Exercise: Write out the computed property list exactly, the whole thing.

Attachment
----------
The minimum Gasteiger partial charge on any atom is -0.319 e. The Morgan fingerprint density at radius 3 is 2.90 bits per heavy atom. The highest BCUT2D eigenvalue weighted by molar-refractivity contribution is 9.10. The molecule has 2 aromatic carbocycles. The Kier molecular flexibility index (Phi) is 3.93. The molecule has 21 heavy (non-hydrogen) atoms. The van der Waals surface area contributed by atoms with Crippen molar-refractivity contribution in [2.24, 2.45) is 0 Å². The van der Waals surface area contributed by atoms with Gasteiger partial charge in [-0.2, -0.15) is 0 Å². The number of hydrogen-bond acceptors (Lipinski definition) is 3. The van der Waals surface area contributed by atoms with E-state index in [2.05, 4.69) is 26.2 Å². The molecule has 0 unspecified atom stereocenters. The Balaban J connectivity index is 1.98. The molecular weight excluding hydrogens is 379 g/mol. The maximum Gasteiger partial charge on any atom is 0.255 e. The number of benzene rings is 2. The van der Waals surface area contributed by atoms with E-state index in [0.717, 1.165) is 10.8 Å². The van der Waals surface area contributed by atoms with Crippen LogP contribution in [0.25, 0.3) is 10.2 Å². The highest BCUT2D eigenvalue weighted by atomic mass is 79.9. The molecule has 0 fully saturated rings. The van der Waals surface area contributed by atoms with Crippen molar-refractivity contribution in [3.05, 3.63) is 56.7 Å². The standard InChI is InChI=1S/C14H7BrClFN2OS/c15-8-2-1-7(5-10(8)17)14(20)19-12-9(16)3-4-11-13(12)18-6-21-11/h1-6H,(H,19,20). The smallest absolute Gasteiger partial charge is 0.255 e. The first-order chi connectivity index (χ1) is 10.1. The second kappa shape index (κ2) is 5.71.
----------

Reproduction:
The minimum Gasteiger partial charge on any atom is -0.319 e. The Morgan fingerprint density at radius 3 is 2.90 bits per heavy atom. The highest BCUT2D eigenvalue weighted by molar-refractivity contribution is 9.10. The molecule has 2 aromatic carbocycles. The Kier molecular flexibility index (Phi) is 3.93. The molecule has 21 heavy (non-hydrogen) atoms. The van der Waals surface area contributed by atoms with Crippen molar-refractivity contribution in [2.24, 2.45) is 0 Å². The van der Waals surface area contributed by atoms with Gasteiger partial charge in [-0.2, -0.15) is 0 Å². The number of hydrogen-bond acceptors (Lipinski definition) is 3. The van der Waals surface area contributed by atoms with E-state index in [2.05, 4.69) is 26.2 Å². The molecule has 0 unspecified atom stereocenters. The Balaban J connectivity index is 1.98. The molecular weight excluding hydrogens is 379 g/mol. The maximum Gasteiger partial charge on any atom is 0.255 e. The number of benzene rings is 2. The van der Waals surface area contributed by atoms with E-state index in [0.717, 1.165) is 10.8 Å². The van der Waals surface area contributed by atoms with Crippen LogP contribution in [0.25, 0.3) is 10.2 Å². The highest BCUT2D eigenvalue weighted by atomic mass is 79.9. The molecule has 0 fully saturated rings. The van der Waals surface area contributed by atoms with Crippen molar-refractivity contribution in [3.05, 3.63) is 56.7 Å². The standard InChI is InChI=1S/C14H7BrClFN2OS/c15-8-2-1-7(5-10(8)17)14(20)19-12-9(16)3-4-11-13(12)18-6-21-11/h1-6H,(H,19,20). The smallest absolute Gasteiger partial charge is 0.255 e. The first-order chi connectivity index (χ1) is 10.1. The second kappa shape index (κ2) is 5.71.